Medication-assisted treatment is the use of prescribed medications, in combination with counseling, to treat opioid use disorder. Services include counseling, case management and referrals to help with lifestyle changes.
What Are the Benefits of Medication-Assisted Treatment Services?
Medication-assisted treatment works by reducing cravings in the brain caused by a chemical imbalance. When used properly, the medications have no effect on functioning so they provide a safe way to stop potentially dangerous substance use. The treatment:
- Reduces symptoms of withdrawal.
- Provides help with recovery.
- Improves quality of life and overall health and wellbeing.
- Helps you live your life and feel like yourself again.
Who Is Eligible for Medication-Assisted Treatment Services?
Texas residents 18 and older with moderate to severe opioid use disorder for at least 12 months in a row. Your financial eligibility is based on your income and expenses, and you may need to pay for some services.
Buprenorphine is used in medication-assisted treatment and office-based opioid treatment services to help people reduce or quit their use of heroin or other opiates, such as pain relievers. Buprenorphine helps control withdrawal symptoms and blocks cravings.
Who Is Eligible for Buprenorphine?
Anyone who has been diagnosed with opioid dependency. Buprenorphine is prescribed or dispensed in a physician’s office. Physicians can offer buprenorphine if they have a Drug Addiction Treatment Act of 2000 waiver.
Learn more about buprenorphine on the SAMHSA site.
Methadone is used in medication-assisted treatment to help people reduce or quit their use of heroin or other opiates. Methadone is taken by mouth in a liquid form. It is dispensed daily in single doses, only by licensed opioid treatment programs.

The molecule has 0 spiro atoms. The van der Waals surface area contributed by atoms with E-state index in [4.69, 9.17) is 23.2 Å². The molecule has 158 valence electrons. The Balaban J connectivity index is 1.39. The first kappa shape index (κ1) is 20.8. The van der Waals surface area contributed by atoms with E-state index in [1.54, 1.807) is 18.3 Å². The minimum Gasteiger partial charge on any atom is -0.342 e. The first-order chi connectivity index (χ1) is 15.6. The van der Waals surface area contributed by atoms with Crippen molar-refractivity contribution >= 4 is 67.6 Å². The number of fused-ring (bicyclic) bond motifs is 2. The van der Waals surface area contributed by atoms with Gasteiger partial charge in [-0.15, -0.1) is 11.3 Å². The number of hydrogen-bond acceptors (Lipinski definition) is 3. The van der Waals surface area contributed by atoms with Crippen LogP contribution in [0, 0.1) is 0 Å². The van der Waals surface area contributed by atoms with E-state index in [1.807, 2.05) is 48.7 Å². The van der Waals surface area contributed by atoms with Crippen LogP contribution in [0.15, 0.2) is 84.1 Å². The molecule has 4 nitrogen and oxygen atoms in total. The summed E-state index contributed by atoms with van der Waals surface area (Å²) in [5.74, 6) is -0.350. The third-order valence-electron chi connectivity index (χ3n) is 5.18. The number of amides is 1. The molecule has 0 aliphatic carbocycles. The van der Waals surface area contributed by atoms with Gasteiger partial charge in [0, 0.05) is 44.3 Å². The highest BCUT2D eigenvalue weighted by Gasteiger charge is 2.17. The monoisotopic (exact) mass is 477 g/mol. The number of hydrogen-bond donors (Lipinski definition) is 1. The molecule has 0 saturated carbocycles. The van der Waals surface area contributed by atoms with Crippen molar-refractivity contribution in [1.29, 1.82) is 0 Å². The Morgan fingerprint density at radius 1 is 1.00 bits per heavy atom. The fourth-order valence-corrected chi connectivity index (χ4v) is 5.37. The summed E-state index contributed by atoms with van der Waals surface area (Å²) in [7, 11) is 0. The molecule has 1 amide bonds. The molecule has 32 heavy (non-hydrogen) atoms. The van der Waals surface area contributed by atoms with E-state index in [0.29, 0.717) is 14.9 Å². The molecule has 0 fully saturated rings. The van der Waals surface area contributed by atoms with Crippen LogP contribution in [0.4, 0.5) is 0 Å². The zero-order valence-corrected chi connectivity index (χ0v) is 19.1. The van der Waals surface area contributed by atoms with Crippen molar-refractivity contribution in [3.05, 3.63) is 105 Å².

Who Is Eligible for Methadone?
People with a moderate or severe opioid use disorder. Methadone users must be treated under the supervision of a physician.
Learn more about methadone on the SAMHSA website.
Naltrexone blocks opioids from acting on the brain to relieve pain and cause euphoria, which is an intense feeling of excitement or happiness. It is used in medication-assisted treatment services to treat both opioid and alcohol use disorders. Naltrexone does not help with withdrawal and cannot be started until seven to 10 days after the last opioid use, when withdrawal symptoms have passed. Naltrexone comes in a pill or as an injectable. The pill must be taken daily and the extended release injectable is administered every 30 days.
Who Is Eligible for Naltrexone?
People with an opioid use disorder who have completely withdrawn from opioids and have 7-10 days without opioid use can begin Naltrexone.
Learn more about naltrexone on the SAMHSA website.
How Do I Get Medication-Assisted Treatment Services?
Call your local narcotic treatment center provider or call the outreach, screening, assessment and referral center for your region.